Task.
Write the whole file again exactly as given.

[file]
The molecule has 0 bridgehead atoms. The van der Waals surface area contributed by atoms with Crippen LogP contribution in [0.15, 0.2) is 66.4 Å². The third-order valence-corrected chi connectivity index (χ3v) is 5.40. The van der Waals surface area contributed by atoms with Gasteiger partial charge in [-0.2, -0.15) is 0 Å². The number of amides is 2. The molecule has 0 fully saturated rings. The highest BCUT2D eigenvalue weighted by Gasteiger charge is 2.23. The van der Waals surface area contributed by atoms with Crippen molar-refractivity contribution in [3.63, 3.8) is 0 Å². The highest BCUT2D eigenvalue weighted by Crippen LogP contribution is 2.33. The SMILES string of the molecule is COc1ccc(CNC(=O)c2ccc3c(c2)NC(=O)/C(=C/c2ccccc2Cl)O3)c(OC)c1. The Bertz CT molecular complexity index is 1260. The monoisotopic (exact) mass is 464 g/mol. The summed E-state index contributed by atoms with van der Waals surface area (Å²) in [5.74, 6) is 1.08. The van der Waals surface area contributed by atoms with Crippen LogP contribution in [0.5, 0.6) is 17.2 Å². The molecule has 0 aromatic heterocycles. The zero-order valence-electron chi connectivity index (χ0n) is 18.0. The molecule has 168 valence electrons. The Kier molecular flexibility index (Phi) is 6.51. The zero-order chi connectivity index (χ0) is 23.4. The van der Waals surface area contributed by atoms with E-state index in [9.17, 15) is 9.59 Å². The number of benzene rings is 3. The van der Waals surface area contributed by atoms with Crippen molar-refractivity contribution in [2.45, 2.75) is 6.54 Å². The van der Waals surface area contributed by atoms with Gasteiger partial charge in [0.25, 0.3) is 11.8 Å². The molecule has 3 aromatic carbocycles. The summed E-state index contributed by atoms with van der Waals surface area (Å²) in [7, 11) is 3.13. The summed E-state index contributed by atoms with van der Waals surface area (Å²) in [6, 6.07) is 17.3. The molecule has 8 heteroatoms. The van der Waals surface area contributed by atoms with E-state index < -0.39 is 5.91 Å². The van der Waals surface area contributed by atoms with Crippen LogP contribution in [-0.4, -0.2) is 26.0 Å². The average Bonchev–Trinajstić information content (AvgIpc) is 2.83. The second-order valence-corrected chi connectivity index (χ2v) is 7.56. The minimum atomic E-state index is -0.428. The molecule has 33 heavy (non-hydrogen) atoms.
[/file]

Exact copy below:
The molecule has 0 bridgehead atoms. The van der Waals surface area contributed by atoms with Crippen LogP contribution in [0.15, 0.2) is 66.4 Å². The third-order valence-corrected chi connectivity index (χ3v) is 5.40. The van der Waals surface area contributed by atoms with Gasteiger partial charge in [-0.2, -0.15) is 0 Å². The number of amides is 2. The molecule has 0 fully saturated rings. The highest BCUT2D eigenvalue weighted by Gasteiger charge is 2.23. The van der Waals surface area contributed by atoms with Crippen molar-refractivity contribution in [3.63, 3.8) is 0 Å². The highest BCUT2D eigenvalue weighted by Crippen LogP contribution is 2.33. The SMILES string of the molecule is COc1ccc(CNC(=O)c2ccc3c(c2)NC(=O)/C(=C/c2ccccc2Cl)O3)c(OC)c1. The Bertz CT molecular complexity index is 1260. The monoisotopic (exact) mass is 464 g/mol. The summed E-state index contributed by atoms with van der Waals surface area (Å²) in [5.74, 6) is 1.08. The van der Waals surface area contributed by atoms with Crippen LogP contribution in [0.5, 0.6) is 17.2 Å². The molecule has 0 aromatic heterocycles. The zero-order valence-electron chi connectivity index (χ0n) is 18.0. The molecule has 168 valence electrons. The Kier molecular flexibility index (Phi) is 6.51. The zero-order chi connectivity index (χ0) is 23.4. The van der Waals surface area contributed by atoms with E-state index in [9.17, 15) is 9.59 Å². The number of benzene rings is 3. The van der Waals surface area contributed by atoms with Crippen molar-refractivity contribution in [2.45, 2.75) is 6.54 Å². The van der Waals surface area contributed by atoms with Gasteiger partial charge in [0.25, 0.3) is 11.8 Å². The molecule has 3 aromatic carbocycles. The summed E-state index contributed by atoms with van der Waals surface area (Å²) in [7, 11) is 3.13. The summed E-state index contributed by atoms with van der Waals surface area (Å²) in [6, 6.07) is 17.3. The molecule has 8 heteroatoms. The van der Waals surface area contributed by atoms with E-state index < -0.39 is 5.91 Å². The van der Waals surface area contributed by atoms with Crippen LogP contribution in [-0.4, -0.2) is 26.0 Å². The average Bonchev–Trinajstić information content (AvgIpc) is 2.83. The second-order valence-corrected chi connectivity index (χ2v) is 7.56. The minimum atomic E-state index is -0.428. The molecule has 33 heavy (non-hydrogen) atoms.